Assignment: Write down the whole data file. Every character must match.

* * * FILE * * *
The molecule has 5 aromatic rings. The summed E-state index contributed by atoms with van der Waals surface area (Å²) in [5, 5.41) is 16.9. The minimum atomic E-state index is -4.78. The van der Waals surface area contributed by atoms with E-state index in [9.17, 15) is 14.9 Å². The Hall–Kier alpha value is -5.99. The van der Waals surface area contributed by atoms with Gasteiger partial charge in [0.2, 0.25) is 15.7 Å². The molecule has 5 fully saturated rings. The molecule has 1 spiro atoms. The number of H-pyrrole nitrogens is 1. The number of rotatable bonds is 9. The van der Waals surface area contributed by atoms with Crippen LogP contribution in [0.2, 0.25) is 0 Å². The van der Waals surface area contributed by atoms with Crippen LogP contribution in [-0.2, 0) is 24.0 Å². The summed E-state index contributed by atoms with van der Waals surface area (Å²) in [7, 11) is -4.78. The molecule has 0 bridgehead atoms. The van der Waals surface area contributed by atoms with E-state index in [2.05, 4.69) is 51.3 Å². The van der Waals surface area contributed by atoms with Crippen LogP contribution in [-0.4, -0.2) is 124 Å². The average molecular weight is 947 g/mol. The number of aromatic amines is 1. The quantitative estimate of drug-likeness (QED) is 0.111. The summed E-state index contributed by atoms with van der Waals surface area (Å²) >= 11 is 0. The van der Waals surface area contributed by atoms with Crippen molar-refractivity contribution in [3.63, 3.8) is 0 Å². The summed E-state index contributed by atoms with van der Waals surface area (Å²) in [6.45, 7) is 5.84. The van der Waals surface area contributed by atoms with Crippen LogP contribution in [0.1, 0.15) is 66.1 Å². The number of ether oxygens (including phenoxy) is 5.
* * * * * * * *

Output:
The molecule has 5 aromatic rings. The summed E-state index contributed by atoms with van der Waals surface area (Å²) in [5, 5.41) is 16.9. The minimum atomic E-state index is -4.78. The van der Waals surface area contributed by atoms with E-state index in [9.17, 15) is 14.9 Å². The Hall–Kier alpha value is -5.99. The van der Waals surface area contributed by atoms with Gasteiger partial charge in [0.2, 0.25) is 15.7 Å². The molecule has 5 fully saturated rings. The molecule has 1 spiro atoms. The number of H-pyrrole nitrogens is 1. The number of rotatable bonds is 9. The van der Waals surface area contributed by atoms with Crippen LogP contribution in [0.2, 0.25) is 0 Å². The van der Waals surface area contributed by atoms with Crippen LogP contribution in [-0.2, 0) is 24.0 Å². The summed E-state index contributed by atoms with van der Waals surface area (Å²) in [7, 11) is -4.78. The molecule has 0 bridgehead atoms. The van der Waals surface area contributed by atoms with E-state index in [2.05, 4.69) is 51.3 Å². The van der Waals surface area contributed by atoms with Crippen LogP contribution in [-0.4, -0.2) is 124 Å². The average molecular weight is 947 g/mol. The number of aromatic amines is 1. The quantitative estimate of drug-likeness (QED) is 0.111. The summed E-state index contributed by atoms with van der Waals surface area (Å²) >= 11 is 0. The van der Waals surface area contributed by atoms with Crippen molar-refractivity contribution in [3.63, 3.8) is 0 Å². The summed E-state index contributed by atoms with van der Waals surface area (Å²) in [6.45, 7) is 5.84. The van der Waals surface area contributed by atoms with Crippen LogP contribution in [0.1, 0.15) is 66.1 Å². The number of ether oxygens (including phenoxy) is 5.